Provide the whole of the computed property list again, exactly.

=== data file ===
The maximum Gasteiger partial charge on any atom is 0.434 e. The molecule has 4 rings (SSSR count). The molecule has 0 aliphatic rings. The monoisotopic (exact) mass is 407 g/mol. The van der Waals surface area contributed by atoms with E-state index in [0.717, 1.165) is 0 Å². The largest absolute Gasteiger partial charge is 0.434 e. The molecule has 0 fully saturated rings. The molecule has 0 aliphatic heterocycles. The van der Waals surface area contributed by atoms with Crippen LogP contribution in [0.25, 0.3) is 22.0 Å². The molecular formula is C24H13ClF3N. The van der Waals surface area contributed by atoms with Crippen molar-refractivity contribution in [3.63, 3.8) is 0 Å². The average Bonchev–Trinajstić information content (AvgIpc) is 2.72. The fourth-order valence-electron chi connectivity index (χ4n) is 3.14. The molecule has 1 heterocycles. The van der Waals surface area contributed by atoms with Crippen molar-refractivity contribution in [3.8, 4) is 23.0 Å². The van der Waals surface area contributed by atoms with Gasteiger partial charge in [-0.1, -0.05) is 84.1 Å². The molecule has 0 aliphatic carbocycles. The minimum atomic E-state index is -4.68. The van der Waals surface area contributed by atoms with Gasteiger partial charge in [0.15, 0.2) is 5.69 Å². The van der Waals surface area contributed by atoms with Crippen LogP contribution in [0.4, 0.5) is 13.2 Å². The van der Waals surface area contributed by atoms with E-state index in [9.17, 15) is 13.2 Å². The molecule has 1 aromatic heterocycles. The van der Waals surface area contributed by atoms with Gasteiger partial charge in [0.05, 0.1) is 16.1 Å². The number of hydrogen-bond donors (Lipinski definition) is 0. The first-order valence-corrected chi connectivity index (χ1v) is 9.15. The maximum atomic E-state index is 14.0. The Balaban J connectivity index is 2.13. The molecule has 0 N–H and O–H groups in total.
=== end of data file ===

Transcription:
The maximum Gasteiger partial charge on any atom is 0.434 e. The molecule has 4 rings (SSSR count). The molecule has 0 aliphatic rings. The monoisotopic (exact) mass is 407 g/mol. The van der Waals surface area contributed by atoms with E-state index in [0.717, 1.165) is 0 Å². The largest absolute Gasteiger partial charge is 0.434 e. The molecule has 0 fully saturated rings. The molecule has 0 aliphatic heterocycles. The van der Waals surface area contributed by atoms with Crippen LogP contribution in [0.25, 0.3) is 22.0 Å². The molecular formula is C24H13ClF3N. The van der Waals surface area contributed by atoms with Crippen molar-refractivity contribution in [3.63, 3.8) is 0 Å². The average Bonchev–Trinajstić information content (AvgIpc) is 2.72. The fourth-order valence-electron chi connectivity index (χ4n) is 3.14. The molecule has 1 heterocycles. The van der Waals surface area contributed by atoms with Crippen molar-refractivity contribution in [3.8, 4) is 23.0 Å². The van der Waals surface area contributed by atoms with Gasteiger partial charge in [-0.1, -0.05) is 84.1 Å². The molecule has 0 aliphatic carbocycles. The minimum atomic E-state index is -4.68. The van der Waals surface area contributed by atoms with Gasteiger partial charge in [0.15, 0.2) is 5.69 Å². The van der Waals surface area contributed by atoms with Crippen LogP contribution in [0.4, 0.5) is 13.2 Å². The van der Waals surface area contributed by atoms with E-state index in [9.17, 15) is 13.2 Å². The molecule has 1 aromatic heterocycles. The van der Waals surface area contributed by atoms with Gasteiger partial charge in [0.05, 0.1) is 16.1 Å². The number of hydrogen-bond donors (Lipinski definition) is 0. The first-order valence-corrected chi connectivity index (χ1v) is 9.15. The maximum atomic E-state index is 14.0. The Balaban J connectivity index is 2.13. The molecule has 0 N–H and O–H groups in total.